More than 1,000 astronomy enthusiasts thronged the Chabot Space and Science Center on Tuesday to see the Transit of Venus, a once-in-a-lifetime event that won't come again until 2117.
"It's really, really cool," said Emily Schweizer, 10. "It's a little dot crossing the sun, except that the dot happens to be Venus."
She got to skip school to witness the event, said her dad, David Schweizer, 49. "I couldn't imagine what they could be doing in school today that would be more educational."
The lines to look through Chabot's three large telescopes snaked through the plaza behind the observatory, a testament to the desire to experience events physically, not just see them on TV, said Alexander Zwissler, the center's executive director. "We've been telling people that there's a nice room downstairs where they could watch it all comfortably on-screen, but they want to be here, outside in the wind, eye to eyepiece."
Neurosurgeon Larry Dickinson was on trauma call at Eden Medical Center just down the road but walked over to be a part of it all.
"You see the bigger picture" when you look through the telescope at the heavens, he said. "You don't get so stressed out by living when you realize that we're just this little speck in space."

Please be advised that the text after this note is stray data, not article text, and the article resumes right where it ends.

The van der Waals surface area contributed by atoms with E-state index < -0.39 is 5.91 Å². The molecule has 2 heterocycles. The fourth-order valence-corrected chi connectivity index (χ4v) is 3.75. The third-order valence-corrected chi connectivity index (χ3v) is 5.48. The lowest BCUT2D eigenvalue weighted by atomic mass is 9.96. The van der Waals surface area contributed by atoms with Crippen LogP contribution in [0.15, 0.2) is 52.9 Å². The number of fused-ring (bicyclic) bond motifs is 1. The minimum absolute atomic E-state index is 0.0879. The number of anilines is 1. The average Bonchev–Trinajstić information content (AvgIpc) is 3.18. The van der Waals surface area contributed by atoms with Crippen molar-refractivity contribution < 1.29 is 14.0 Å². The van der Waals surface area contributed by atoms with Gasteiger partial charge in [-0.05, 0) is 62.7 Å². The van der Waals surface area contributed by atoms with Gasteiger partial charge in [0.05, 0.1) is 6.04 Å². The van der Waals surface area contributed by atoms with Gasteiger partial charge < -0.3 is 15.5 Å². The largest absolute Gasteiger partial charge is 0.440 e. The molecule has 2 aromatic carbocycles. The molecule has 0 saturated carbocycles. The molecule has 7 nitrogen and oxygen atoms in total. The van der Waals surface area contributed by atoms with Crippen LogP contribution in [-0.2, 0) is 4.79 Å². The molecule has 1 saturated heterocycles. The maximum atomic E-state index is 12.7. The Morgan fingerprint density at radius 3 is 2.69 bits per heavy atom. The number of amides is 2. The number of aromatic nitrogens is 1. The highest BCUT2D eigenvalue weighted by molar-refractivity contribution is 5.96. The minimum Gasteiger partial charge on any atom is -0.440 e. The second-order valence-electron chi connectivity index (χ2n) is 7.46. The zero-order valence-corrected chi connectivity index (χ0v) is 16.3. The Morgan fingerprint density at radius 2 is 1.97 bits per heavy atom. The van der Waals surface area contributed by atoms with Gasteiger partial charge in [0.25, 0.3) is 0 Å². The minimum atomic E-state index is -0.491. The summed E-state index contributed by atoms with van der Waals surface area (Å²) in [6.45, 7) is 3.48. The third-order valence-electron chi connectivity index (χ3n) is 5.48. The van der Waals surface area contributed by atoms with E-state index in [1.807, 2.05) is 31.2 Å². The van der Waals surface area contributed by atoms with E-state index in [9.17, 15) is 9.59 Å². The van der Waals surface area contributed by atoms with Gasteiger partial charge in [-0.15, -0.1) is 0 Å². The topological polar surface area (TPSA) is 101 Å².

Chabot astronomer Conrad Jung had his telescope hooked to his camera, snapping shots of the transit as Venus moved across the disk of the sun.
"This is one of the rarest astronomical events for any person to see," he said. "No one alive today will see the next Transit of Venus."
For Kai Teigen, 7, of Berkeley, the whole thing was simple.
"I saw a little black spot in a big white circle," he said after taking his turn at a telescope. "It's Venus."
From the U.S. to South Korea, people around the world turned their attention to the daytime sky on Tuesday, and early Wednesday in Asia, to make sure they caught the rare sight. Many in the eastern part of the U.S., though, found cloudy skies in the way.
While astronomers used the latest technology to document the transit, American astronaut Don Pettit aboard the International Space Station was planning to take photos and post them online.
Terrestrial stargazers were warned to look at the celestial event only with a properly filtered telescope or cardboard eclipse glasses. Looking directly at the sun could cause permanent eye damage.
In Los Angeles, the Griffith Observatory rolled out the red carpet for Venus. The last time the city witnessed a Venus transit was 130 years ago in 1882. A 2004 transit was not visible from the western U.S.
Telescopes with special filters were set up next to the lawn and people took turns peering at the sun.
Minutes before Venus first touched the outer edge of the sun, Sousa's Transit Of Venus March blared. The crowd turned skyward. For nearly 18 minutes, Venus appeared as a black spot.
Jamie Jetton took the day off from work to take her two nephews, 6 and 11, visiting from Arizona to the observatory. Sporting eclipse glasses, it took a little while before they spotted Venus.
"I'm still having fun. It's an experience. It's something we'll talk about for the rest of our lives," she said.
Venus, which is extremely hot, is one of Earth's two neighbors and is so close in size to our planet that scientists at times call them near-twins.